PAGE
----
When you think of varicose veins, you likely imagine them on an older or unfit individual. However, anyone, including young athletes, can develop varicose veins.

They are not necessarily associated with any symptoms and may be simply a cosmetic issue in many cases. However, in many cases, they can cause pain, aching, cramping and swelling of the legs, and the skin in the surrounding area may become irritated or even inflamed.

What Causes Varicose Veins?

Varicose veins are caused by the damage or weakening of the one-way valves or walls of the superficial veins in your legs, resulting in the blood not being pumped efficiently and instead accumulating in the vein.

Close to half of all adults will develop varicose veins at some point in their lives. Being female, overweight, pregnant, older or leading a sedentary lifestyle increases your risk for varicose veins.

Varicose Veins Are Genetic

Unfortunately, even if you have none of the above-mentioned risk factors, it does not mean that you will not develop varicose veins. This is because there is also a large hereditary component involved with up to 80 percent of all cases of varicose veins reportedly being genetic.

Although it can be difficult to determine which cases are hereditary and which are sporadic, some sources suggest that if one of your parents has suffered from varicose veins, your risk of developing them yourself is about 33 percent. If both your parents have a history of the disease, your risk is close to 90 percent. So even if you are young, fit, strong and healthy, there is always a slight risk that you will develop varicose veins if there is a family history of them.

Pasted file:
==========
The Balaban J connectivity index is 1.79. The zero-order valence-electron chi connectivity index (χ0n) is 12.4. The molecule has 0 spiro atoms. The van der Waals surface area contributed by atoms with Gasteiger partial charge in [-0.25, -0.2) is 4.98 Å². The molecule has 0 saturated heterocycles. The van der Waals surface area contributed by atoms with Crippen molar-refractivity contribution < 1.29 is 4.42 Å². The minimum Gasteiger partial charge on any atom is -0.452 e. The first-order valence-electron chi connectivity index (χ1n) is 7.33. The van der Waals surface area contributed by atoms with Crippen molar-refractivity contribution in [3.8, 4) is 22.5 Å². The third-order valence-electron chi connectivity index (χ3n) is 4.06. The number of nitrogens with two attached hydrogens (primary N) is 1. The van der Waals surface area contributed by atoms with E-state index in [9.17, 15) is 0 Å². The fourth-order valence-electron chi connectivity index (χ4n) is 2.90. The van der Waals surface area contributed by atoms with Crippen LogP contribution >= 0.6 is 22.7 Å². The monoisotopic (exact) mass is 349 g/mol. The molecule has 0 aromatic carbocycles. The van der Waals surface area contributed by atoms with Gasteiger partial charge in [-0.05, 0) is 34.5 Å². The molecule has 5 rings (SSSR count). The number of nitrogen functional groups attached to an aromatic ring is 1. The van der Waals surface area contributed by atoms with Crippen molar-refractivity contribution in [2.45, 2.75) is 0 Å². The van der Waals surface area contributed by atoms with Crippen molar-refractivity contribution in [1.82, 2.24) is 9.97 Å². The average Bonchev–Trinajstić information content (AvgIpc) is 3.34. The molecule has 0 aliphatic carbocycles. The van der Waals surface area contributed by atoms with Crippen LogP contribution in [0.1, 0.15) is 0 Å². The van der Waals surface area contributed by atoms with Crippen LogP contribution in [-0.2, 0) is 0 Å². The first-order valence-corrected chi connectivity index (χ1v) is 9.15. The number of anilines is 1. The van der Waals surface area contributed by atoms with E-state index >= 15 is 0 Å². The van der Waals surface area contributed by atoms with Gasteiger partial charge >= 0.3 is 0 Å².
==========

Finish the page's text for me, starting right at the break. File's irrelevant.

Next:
Effects of Varicose Veins on Athletes

Although varicose veins are not always associated with any symptoms and you may not notice an effect immediately on your training, it is important to keep in mind that during exercise, the muscles require more oxygen, which is accomplished by increased blood flow through the arteries. This extra blood needs to be carried back to the heart through the leg veins, and this might exacerbate your symptoms. Varicose veins tend to get worse over time, and if left untreated, they may end up hindering your ability to train and perform at your usual level. Working out does not sound appealing when your legs are heavy, tired or achy. If you want to keep your legs in the game, you may want to consider discussing treatment options available for unsightly varicose veins or heavy, tired achy legs. To learn more about treatments with little downtime, contact a vein specialist today.

To discuss the different treatment options available, contact your doctor or varicose vein specialist today.